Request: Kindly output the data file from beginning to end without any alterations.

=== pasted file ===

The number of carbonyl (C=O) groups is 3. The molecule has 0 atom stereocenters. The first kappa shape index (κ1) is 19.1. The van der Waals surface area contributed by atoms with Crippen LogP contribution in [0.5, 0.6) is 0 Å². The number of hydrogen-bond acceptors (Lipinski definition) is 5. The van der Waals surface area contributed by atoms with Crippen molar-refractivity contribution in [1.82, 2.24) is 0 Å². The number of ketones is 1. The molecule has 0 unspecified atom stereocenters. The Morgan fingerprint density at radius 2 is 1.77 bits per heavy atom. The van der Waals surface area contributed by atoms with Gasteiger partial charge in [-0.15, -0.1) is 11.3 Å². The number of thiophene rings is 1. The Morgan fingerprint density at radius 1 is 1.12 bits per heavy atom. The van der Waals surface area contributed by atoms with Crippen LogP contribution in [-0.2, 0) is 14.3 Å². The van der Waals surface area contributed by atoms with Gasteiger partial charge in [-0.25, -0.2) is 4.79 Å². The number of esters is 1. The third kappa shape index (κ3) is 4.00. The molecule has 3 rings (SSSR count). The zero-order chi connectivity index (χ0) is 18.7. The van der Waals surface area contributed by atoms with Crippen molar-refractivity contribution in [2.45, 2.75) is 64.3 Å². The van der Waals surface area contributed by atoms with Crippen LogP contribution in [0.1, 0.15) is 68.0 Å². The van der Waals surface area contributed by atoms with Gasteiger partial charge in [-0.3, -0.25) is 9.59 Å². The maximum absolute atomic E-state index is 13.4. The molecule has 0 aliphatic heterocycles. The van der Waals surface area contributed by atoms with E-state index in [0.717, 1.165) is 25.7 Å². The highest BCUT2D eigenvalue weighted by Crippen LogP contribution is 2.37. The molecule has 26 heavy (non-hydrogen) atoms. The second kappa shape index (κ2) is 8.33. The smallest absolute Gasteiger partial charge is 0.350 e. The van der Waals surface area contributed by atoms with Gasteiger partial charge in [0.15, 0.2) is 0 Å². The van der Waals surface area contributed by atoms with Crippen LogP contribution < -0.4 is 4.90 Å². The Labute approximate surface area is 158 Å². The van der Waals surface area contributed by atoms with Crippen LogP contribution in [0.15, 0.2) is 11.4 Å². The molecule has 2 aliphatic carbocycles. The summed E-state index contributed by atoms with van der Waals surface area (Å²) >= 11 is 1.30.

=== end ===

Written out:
The number of carbonyl (C=O) groups is 3. The molecule has 0 atom stereocenters. The first kappa shape index (κ1) is 19.1. The van der Waals surface area contributed by atoms with Crippen LogP contribution in [0.5, 0.6) is 0 Å². The number of hydrogen-bond acceptors (Lipinski definition) is 5. The van der Waals surface area contributed by atoms with Crippen molar-refractivity contribution in [1.82, 2.24) is 0 Å². The number of ketones is 1. The molecule has 0 unspecified atom stereocenters. The Morgan fingerprint density at radius 2 is 1.77 bits per heavy atom. The van der Waals surface area contributed by atoms with Gasteiger partial charge in [-0.15, -0.1) is 11.3 Å². The number of thiophene rings is 1. The Morgan fingerprint density at radius 1 is 1.12 bits per heavy atom. The van der Waals surface area contributed by atoms with Crippen LogP contribution in [-0.2, 0) is 14.3 Å². The van der Waals surface area contributed by atoms with Gasteiger partial charge in [-0.25, -0.2) is 4.79 Å². The number of esters is 1. The third kappa shape index (κ3) is 4.00. The molecule has 3 rings (SSSR count). The zero-order chi connectivity index (χ0) is 18.7. The van der Waals surface area contributed by atoms with Crippen molar-refractivity contribution in [2.45, 2.75) is 64.3 Å². The van der Waals surface area contributed by atoms with Crippen LogP contribution in [0.1, 0.15) is 68.0 Å². The van der Waals surface area contributed by atoms with Gasteiger partial charge in [-0.3, -0.25) is 9.59 Å². The maximum absolute atomic E-state index is 13.4. The molecule has 0 aliphatic heterocycles. The van der Waals surface area contributed by atoms with E-state index in [0.717, 1.165) is 25.7 Å². The highest BCUT2D eigenvalue weighted by Crippen LogP contribution is 2.37. The molecule has 26 heavy (non-hydrogen) atoms. The second kappa shape index (κ2) is 8.33. The smallest absolute Gasteiger partial charge is 0.350 e. The van der Waals surface area contributed by atoms with Gasteiger partial charge in [0.15, 0.2) is 0 Å². The van der Waals surface area contributed by atoms with Crippen LogP contribution < -0.4 is 4.90 Å². The Labute approximate surface area is 158 Å². The van der Waals surface area contributed by atoms with Crippen LogP contribution in [0.15, 0.2) is 11.4 Å². The molecule has 2 aliphatic carbocycles. The summed E-state index contributed by atoms with van der Waals surface area (Å²) >= 11 is 1.30.